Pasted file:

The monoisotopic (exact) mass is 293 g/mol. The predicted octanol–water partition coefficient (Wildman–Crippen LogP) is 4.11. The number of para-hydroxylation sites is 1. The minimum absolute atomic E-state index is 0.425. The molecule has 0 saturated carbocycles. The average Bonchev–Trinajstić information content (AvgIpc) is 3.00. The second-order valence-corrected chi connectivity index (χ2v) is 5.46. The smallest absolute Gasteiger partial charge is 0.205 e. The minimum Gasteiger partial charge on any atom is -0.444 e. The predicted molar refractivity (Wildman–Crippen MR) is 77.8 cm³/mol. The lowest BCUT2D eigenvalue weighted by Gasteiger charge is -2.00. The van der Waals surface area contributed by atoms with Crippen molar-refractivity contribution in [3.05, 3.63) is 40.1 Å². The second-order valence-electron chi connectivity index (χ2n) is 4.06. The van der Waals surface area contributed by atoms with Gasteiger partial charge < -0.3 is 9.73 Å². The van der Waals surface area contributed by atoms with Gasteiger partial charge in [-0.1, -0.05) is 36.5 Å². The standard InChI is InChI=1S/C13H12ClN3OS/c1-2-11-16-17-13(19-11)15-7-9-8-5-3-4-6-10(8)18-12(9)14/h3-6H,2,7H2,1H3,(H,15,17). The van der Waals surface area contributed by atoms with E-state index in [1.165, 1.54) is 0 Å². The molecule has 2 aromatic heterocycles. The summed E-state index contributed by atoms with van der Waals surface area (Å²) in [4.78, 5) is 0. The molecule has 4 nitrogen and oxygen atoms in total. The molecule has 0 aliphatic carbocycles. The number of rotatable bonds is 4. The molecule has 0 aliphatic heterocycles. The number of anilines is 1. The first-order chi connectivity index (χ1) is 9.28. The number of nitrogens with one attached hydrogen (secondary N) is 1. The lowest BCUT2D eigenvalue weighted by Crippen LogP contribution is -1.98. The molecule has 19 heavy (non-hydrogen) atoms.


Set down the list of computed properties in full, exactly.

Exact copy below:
The monoisotopic (exact) mass is 293 g/mol. The predicted octanol–water partition coefficient (Wildman–Crippen LogP) is 4.11. The number of para-hydroxylation sites is 1. The minimum absolute atomic E-state index is 0.425. The molecule has 0 saturated carbocycles. The average Bonchev–Trinajstić information content (AvgIpc) is 3.00. The second-order valence-corrected chi connectivity index (χ2v) is 5.46. The smallest absolute Gasteiger partial charge is 0.205 e. The minimum Gasteiger partial charge on any atom is -0.444 e. The predicted molar refractivity (Wildman–Crippen MR) is 77.8 cm³/mol. The lowest BCUT2D eigenvalue weighted by Gasteiger charge is -2.00. The van der Waals surface area contributed by atoms with Crippen molar-refractivity contribution in [3.05, 3.63) is 40.1 Å². The second-order valence-electron chi connectivity index (χ2n) is 4.06. The van der Waals surface area contributed by atoms with Gasteiger partial charge < -0.3 is 9.73 Å². The van der Waals surface area contributed by atoms with Gasteiger partial charge in [-0.1, -0.05) is 36.5 Å². The standard InChI is InChI=1S/C13H12ClN3OS/c1-2-11-16-17-13(19-11)15-7-9-8-5-3-4-6-10(8)18-12(9)14/h3-6H,2,7H2,1H3,(H,15,17). The van der Waals surface area contributed by atoms with E-state index in [1.165, 1.54) is 0 Å². The molecule has 2 aromatic heterocycles. The summed E-state index contributed by atoms with van der Waals surface area (Å²) in [4.78, 5) is 0. The molecule has 4 nitrogen and oxygen atoms in total. The molecule has 0 aliphatic carbocycles. The number of rotatable bonds is 4. The molecule has 0 aliphatic heterocycles. The number of anilines is 1. The first-order chi connectivity index (χ1) is 9.28. The number of nitrogens with one attached hydrogen (secondary N) is 1. The lowest BCUT2D eigenvalue weighted by Crippen LogP contribution is -1.98. The molecule has 19 heavy (non-hydrogen) atoms.